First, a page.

NewSat chief executive Adrian Ballintine has a different set of blueprints to choose from for his next satellite. But that doesn’t make the launch of Jabiru-1, Australia’s first Ka-band satellite, any less of a triumph.
Ballintine sat down with some industry and governmental heavyweights at a roundtable in Washington DC overnight (US time) to mark a successful conclusion of sorts for NewSat’s six-year odyssey to get a bird of its own in the sky.
In attendance for the roundtable were chairman and president of US Export-Import Bank Fred Hochberg, Lockheed Martin president of commercial ventures Linda Reiners and Australia’s Ambassador to the United States and former defence minister Kim Beazley.
This isn’t just a set of firsts for NewSat and Australia; it’s also the first time US Ex-Im Bank and Lockheed Martin have worked together on a commercial satellite.
In the commercial satellite industry, the $650 million Jabiru-1 – appropriately named by Ballintine after a native Australian stork with a wingspan of up to 230cm – is a monster. It will cover the Middle East/North Africa, Sub-Saharan Africa and South Asia.
Ka-Band is the highest level of frequency services of the Ku-Band and C-Band frequencies typically offered by satellite companies. While they all have their pros and cons, Ka-Band allows greater broadband capacity bandwidth and can operate in areas with Ku-Band and C-Band services without interference.
To get Jabiru-1 off the ground, Ballintine secured $US291 million ($280.3) in financing from US Ex-IM bank – ahead of mining magnate Gina Rinehart mind you, who’s still looking for billions of Roy Hill iron ore dollars – and $US108 million from France’s COFACE, on February 25.
To seal the deal, NewSat also had to double the number of shares on issue with a $110 million capital raising, conducted by Credit Suisse and Baillieu, at 40 cents a pop. The ASX-listed company hadn’t traded in about three months as Ballintine fought to finally get the financing in place; the highly dilutive raising was a 23 per cent discount to the previous trading price.
But NewSat and its shareholders are poised to benefit from going hard early. Jabiru-1 will provide an estimated $US3 billion in additional revenue over its 15-year life and annual margins of $US180 million, for a company with a $206 million market cap.
Perhaps most importantly, it will finally give NewSat a legitimacy that will make the launch of its next satellite much easier for the company and its shareholders.
“From the middle of this year on, we’ll be making some inroads into Jabiru 3,4 and 5,” Ballintine tells Business Spectator. “I’m very keen to use those instruments that have little dilution.”
Jabiru-1 is set to be one of the largest commercial satellites in the world – or rather, one of the biggest circling it. The next one is almost certainly going to be noticeably cheaper and Ballintine says NewSat will “definitely” have more funding options available to reward its register.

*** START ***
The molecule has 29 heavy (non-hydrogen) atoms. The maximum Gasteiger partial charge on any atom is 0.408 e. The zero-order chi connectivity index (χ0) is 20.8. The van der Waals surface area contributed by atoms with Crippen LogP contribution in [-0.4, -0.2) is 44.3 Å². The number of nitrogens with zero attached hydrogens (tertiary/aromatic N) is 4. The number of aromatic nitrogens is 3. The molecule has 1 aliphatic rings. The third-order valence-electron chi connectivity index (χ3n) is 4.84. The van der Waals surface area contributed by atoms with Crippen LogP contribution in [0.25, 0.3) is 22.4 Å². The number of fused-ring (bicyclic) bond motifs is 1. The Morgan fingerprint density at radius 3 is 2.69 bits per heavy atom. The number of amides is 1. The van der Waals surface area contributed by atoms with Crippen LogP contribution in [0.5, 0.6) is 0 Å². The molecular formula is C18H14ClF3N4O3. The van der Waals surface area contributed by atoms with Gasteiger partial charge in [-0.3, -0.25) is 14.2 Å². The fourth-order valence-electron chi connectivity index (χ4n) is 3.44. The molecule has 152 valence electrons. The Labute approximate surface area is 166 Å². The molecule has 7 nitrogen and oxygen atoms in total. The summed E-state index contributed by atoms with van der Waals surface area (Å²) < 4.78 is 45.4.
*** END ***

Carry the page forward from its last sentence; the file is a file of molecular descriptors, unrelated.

At the moment, Jabiru-1 is presold to about 18 per cent for a total of $621 million. But it’s expected to generate $US3 billion in revenue over the course of its 15-year lifetime, based on a 70 per cent fill rate.
Ballintine expects the satellite to be 70 per cent filled by the time of its launch by France’s Arianespace in mid-2015.
“Seventy per cent is a reasonable expectation,” says the NewSat boss. “Satellites generally are 74 per cent filled and satellites in the geographies in which we are selling they are about 90 per cent full. So I think 70 per cent is a very reasonable ask.”
The satellite communications industry is also a finite industry. There are only a certain number of orbital slots available for satellites that have 15-year lifespans. NewSat has eight spots and Ballintine says he’s unlikely to sell them.
To put that $US3 billion over 15 years – about $US200 million per year on average – into perspective, let’s compare it to the three major satellite companies in the world, which are IntelSat and SES from Luxemborg, and Eutelsat from France.
IntelSat and SES are the two leaders, both generating about $US2.5 billion in revenue from 53 and 54 satellites respectively. That translates into revenue per satellite of about $US47.1 million and $US58.1 million respectively.
As mentioned before, Jabiru-1 is a monster.
The sales that NewSat’s first bird is likely to book from here will be about about 40 per cent to the US government, particularly for defence purposes, 40 per cent to the oil, mining and gas industry and another 20 per cent to the telcos.
The reason why defence departments love satellite technology over others is pretty intuitive; there isn’t a chord anywhere that the enemy can cut.
However, some of the capacity NewSat would be highly unlikely to sell straight up would be that derived from Jabiru-1’s pocket aces – it’s two steerable beams.
Unlike those on conventional satellites, steerable beams can easily provide service to buyers much quicker than traditional providers, booked years in advance. As such, satellite companies that boast this technology can charge staggering premiums for the service.
Many investors, particularly in Australia, have long been sceptical about Ballintine’s ambitions. The share price is still stuck at 40 cents from the capital raising.
But as Jabiru-1 moves closer to its launch date, and NewSat continues to ink hundreds of millions in new contracts, with a cheaper and more easily funded satellite to follow, some investors might finally take another look – or simply look up.